Joy?

It is Rosh Chodesh (the New Month of) Adar. The Adar we say “Mishenichnas Adar Marbim B’Simcha” (When Adar arrives we should INCREASE our joy.) The Gemara/Talmud discusses this in juxtoposition to the words of the Mishnah that state “Mishenichnas Av Mima’atin B’Simcha” (When the Month of Av arrives we should REDUCE our joy.)
Do you notice what the DEFAULT setting is???
That’s right…JOY!
In fact, when it comes to the month of Av, where we are suppose to reduce our joy, theTorah tells us the specific things we do or don’t do in order to reduce joy. However, for Adar, where we INCREASE our Joy….nothing specific. Just BE MORE JOYFUL. Be MORE of what is supposed to be our default setting.
But how can we possibly be JOYFUL TODAY, when we have been shown one more time how crazy the world is these days?
For the immediate families of the innocent vicitms of the heinous shooting in Florida, the Torah gives them precise instructions on mourinig (who, what, when, how). For the rest of us, we feel for their losses, we feel for the lives that could have been, we feel for the loss of morality in our world. AND we must still increase our joy. Still you and I ask, how can we do that, when the world is so crazy?
Yesterday I was listening to a talk given by my mentor, teacher and friend Esther Wein. She was talking about tthe significance of the straps of the tefilin, the phylacteries that Jewish men wear on their head and arm each weekday morning. This is very timely for our family, as my son will become a bar mitzvah just 2 weeks after Passover. So on March 22nd (my 51st gregorian calendar birthday) and 30 days before his 13th Jewish birthday. he will start wearing his tefillin daily!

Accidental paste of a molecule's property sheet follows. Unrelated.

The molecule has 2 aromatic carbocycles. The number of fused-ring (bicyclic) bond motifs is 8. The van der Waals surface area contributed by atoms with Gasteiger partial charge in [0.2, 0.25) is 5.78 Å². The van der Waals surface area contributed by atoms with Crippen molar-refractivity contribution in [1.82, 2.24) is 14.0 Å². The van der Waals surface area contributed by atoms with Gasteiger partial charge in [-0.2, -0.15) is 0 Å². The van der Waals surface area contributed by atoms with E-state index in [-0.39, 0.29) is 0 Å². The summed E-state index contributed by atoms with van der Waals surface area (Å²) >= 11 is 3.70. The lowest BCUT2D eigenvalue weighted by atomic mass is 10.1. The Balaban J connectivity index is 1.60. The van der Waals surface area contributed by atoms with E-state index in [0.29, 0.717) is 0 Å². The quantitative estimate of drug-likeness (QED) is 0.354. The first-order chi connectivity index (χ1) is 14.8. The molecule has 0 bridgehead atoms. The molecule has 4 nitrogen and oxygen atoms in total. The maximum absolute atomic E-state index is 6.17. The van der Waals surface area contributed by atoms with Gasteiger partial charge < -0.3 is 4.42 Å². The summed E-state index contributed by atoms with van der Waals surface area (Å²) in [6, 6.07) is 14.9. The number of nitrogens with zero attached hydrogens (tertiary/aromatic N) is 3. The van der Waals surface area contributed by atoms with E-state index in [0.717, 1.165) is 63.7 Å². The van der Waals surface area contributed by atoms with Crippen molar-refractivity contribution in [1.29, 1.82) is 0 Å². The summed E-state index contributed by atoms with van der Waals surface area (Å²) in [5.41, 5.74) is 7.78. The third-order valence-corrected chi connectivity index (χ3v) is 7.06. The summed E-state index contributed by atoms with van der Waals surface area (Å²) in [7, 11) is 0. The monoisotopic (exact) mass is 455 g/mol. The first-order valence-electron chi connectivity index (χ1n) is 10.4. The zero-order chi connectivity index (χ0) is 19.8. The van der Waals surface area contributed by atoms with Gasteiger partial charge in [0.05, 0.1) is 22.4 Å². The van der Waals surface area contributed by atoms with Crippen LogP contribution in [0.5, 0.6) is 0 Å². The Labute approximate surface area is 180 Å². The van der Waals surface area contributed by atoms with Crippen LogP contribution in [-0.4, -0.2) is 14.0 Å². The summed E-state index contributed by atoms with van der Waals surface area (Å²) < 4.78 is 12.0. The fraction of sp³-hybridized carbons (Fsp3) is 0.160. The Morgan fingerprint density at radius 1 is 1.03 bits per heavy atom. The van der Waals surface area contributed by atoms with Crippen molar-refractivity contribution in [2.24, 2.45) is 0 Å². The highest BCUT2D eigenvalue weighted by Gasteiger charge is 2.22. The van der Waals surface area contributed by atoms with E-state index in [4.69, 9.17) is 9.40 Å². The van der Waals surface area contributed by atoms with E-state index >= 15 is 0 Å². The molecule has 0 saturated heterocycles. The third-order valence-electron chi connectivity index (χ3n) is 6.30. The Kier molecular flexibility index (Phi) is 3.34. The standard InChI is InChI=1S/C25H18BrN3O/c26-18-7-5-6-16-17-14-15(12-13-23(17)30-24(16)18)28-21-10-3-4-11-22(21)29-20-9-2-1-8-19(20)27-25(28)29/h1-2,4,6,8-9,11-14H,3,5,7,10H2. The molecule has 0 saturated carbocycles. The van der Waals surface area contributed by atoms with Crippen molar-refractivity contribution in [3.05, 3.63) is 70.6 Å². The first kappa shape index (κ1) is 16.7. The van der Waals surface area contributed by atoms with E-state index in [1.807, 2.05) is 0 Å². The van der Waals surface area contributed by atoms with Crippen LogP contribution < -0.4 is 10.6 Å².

Esther pointed out that when you look at a man wearing tefillin, the left strap appears to be on the left side of the head, and the right strap appears to be on the right side of the head. WHAT WE DONT IF WE ARE LOOKING AT THEIR FACE (ie: face value), is that “behind the scenes,” the straps are twisted into a knot that is placed at the back of the head. What is the message? Things are not as they seem. What looks like one thing is really the total opposite. The Purim story itself shows us this! And the Purim “story” is not a “story” and it is not something that “happened then,” but is a story that we read two times every Purim to REMIND us that things are not what they seem AND, that God, will use EVERYTHING, even the most troubling things for the ulitmate GOOD.
THIS is a FUNDAMENTAL principle of Judaism.
EMUNAH. A knowledge that we as humans cannot see the whole picture right now. One day there WILL be total clarity, but we are not there yet. Until then, we must do what we can to get there. We must bring LIGHT into the world – the LIGHT that there IS a moral compass, that there IS a proper way for humans to engage in this world, that there IS an Ultimate Benevolent Creator.
May this essay be a zechus/merit for the souls of the 17 innocent victims. May their memories be for a blessing.